Arab Palestinians in Israel

Hostility between the Jewish-Israelis and Arab-Palestinians
is a unique subject that dates back over two-thousand years. The continual disagreement presented itself during Aurora University’s “Arab Palestinians in Israel” discussion on Friday, April 8.

The regions people, Jewish-Israelis and Arab-Palestinians,
live in a constant state of uncertainty and struggle with ongoing questions regarding their national identity. In the course of one-hour he illustrated why Israel’s delicate demographics exist and how the confrontation evolved since 1948.

Professor Elie Rekhess is a scholar of the political history
of the Arabs in Israel and identifies himself with a wide-range of groups in relation to the Arab-Palestinian issue. Rekhess is of Jewish-Israeli upbringing, born 1945 in Haifa, Israel which questions his objectivity given his emotional attachment.

Oddly enough, a male attendee also grew up in Haifa, Israel
but identifies with an Arab-Palestinian upbringing. Unfortunately, I couldn’t catch his name, but his opposing point of view didn’t go unnoticed. It provided an addition perspective that would have otherwise gone unmentioned.

“Your [Rekhess] narrative is purely the Israeli-Jewish point-of-view.” He justified this in mentioning the “clever way of starting with 1948, because you [Rekhess] don’t have to deal with the fact that we, Palestinian-Arabs, were the vast majority in what was Palestine for over two-thousand years.”

Audiences must be able to identify: “Is this from a Jewish
perspective or an Arab perspective?” responds Rekhess, “If you [AU] had an Arab representative here speaking on the same issue, I’m quite sure you would get a different perspective.”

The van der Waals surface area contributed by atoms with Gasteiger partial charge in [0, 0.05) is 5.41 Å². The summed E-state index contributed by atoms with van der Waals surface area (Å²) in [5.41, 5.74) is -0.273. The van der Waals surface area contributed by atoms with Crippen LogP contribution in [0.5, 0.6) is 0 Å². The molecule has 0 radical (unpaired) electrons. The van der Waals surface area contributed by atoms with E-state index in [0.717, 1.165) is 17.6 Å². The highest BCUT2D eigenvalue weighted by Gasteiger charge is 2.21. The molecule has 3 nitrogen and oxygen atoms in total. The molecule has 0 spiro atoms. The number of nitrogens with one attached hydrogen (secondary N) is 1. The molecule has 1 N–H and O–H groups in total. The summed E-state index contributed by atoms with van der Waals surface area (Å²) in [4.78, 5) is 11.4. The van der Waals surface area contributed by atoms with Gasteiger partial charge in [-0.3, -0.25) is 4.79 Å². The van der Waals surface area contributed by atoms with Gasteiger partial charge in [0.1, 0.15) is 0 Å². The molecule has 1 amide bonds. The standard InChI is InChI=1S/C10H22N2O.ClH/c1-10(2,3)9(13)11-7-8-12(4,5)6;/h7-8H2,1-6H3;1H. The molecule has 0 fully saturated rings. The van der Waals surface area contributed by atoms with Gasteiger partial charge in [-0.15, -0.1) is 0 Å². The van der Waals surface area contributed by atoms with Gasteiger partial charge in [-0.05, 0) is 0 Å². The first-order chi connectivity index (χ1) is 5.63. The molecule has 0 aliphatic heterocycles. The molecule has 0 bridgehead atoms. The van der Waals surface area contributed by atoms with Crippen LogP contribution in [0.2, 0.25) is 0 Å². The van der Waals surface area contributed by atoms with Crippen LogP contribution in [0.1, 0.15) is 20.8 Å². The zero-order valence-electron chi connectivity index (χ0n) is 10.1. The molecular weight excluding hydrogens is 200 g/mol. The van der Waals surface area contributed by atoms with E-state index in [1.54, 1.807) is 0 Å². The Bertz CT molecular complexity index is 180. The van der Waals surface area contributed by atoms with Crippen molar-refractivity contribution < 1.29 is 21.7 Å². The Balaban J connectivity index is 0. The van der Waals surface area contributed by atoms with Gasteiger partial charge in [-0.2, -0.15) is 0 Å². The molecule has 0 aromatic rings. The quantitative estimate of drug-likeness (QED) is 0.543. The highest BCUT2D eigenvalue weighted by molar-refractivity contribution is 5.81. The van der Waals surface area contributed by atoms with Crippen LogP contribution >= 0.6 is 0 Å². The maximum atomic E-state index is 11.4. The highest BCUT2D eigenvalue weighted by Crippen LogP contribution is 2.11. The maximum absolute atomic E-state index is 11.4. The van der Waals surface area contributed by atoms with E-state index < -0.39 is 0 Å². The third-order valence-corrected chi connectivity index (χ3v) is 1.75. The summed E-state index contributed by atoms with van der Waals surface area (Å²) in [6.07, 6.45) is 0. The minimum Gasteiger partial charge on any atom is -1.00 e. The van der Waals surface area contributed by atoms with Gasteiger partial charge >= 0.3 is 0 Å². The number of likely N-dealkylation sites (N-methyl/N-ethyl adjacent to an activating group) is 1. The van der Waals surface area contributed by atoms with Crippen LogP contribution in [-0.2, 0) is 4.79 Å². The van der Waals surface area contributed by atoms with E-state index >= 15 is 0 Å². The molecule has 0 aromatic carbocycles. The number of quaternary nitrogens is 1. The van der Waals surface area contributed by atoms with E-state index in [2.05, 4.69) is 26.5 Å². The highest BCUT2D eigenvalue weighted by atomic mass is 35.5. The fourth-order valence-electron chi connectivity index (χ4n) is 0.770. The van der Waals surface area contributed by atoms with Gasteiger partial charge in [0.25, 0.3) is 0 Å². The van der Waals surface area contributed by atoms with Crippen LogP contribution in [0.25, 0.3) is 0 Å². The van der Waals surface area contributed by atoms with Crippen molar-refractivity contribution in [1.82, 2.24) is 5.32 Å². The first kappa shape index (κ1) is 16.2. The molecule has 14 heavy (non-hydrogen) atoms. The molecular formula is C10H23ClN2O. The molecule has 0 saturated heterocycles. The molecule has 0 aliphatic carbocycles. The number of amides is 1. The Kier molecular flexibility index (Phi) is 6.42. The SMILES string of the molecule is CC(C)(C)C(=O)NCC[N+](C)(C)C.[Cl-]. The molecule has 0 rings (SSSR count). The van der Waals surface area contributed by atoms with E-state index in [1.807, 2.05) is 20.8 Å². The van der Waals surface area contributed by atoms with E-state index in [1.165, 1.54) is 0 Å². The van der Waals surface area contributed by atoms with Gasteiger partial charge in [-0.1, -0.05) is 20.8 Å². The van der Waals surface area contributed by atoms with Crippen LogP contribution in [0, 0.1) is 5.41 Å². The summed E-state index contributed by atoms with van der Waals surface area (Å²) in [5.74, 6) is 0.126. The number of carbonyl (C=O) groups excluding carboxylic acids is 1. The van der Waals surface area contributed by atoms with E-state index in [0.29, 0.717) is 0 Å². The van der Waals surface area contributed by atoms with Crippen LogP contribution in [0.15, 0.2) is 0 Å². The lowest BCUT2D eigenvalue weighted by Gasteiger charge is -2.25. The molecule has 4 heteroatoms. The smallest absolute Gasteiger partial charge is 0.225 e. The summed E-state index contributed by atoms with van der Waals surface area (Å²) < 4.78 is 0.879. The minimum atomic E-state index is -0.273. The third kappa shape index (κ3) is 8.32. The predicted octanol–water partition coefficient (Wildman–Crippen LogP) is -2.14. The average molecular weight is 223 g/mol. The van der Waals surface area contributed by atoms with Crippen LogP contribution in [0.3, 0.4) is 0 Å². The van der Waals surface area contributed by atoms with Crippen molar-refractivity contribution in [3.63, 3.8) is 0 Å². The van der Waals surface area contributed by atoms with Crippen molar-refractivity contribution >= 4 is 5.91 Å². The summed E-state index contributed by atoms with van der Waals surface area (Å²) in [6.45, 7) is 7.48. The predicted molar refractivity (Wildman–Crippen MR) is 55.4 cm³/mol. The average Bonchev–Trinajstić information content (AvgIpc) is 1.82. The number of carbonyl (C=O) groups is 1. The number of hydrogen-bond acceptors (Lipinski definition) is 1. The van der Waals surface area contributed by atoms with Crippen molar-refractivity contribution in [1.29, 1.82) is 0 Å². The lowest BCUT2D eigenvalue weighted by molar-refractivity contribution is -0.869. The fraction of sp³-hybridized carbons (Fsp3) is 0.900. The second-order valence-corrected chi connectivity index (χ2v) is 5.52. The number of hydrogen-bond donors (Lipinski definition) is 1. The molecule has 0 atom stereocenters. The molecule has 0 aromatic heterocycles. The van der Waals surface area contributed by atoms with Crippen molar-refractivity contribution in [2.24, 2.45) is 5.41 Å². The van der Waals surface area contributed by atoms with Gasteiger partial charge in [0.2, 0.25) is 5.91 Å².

This man’s anger and frustration was clear, claiming
Jewish-Immigrant from Europe “broke in” and “were enforced upon us and destroyed the democracies of Palestine.” He informed the audience how the Arab-Palestinians became the minority, “The minority demographics that you’re [Rekhess] talking about was a majority, and within 30 years it became the minority.”

Amy Vidovic, a prospective AU student, agreed “his [Rekhess]
level of credibility shrunk when he [Arab-Palestinian spokesman] expressed the alternative point of view.” This also introduced the topic of objectivity, and what it means to be objective.

“What I do is expose the issue” said Elie Rekhess, “there is no right and no wrong here.”  He also discussed the inevitability of bias
view point and how its nearly impossible to remain neutral. “There is no scientific objectivity here” concludes Elie, “I can assure you that no one can be 100% objective.”

“I really grasped the situations extremity” said 22-year-old
Amy Vidovic. “His Venn diagram, with the three overlapping circles, was really helpful” continues Vidovic, “it helped visualize how the two co-exist, but yet how separated they are.”

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About informationoverload

Right now I'm working on my bachlors degree at Aurora University. My major is communication/journalism and a minor in political science. I write for the Spartan Chronicle (AU's online student newspaper). New ideas, perspectives, and information fascinate me. The future of journalism is a topic I'm extremely passionate about. I also think new media outlets - or the direction of media in general - is an interesting concept.
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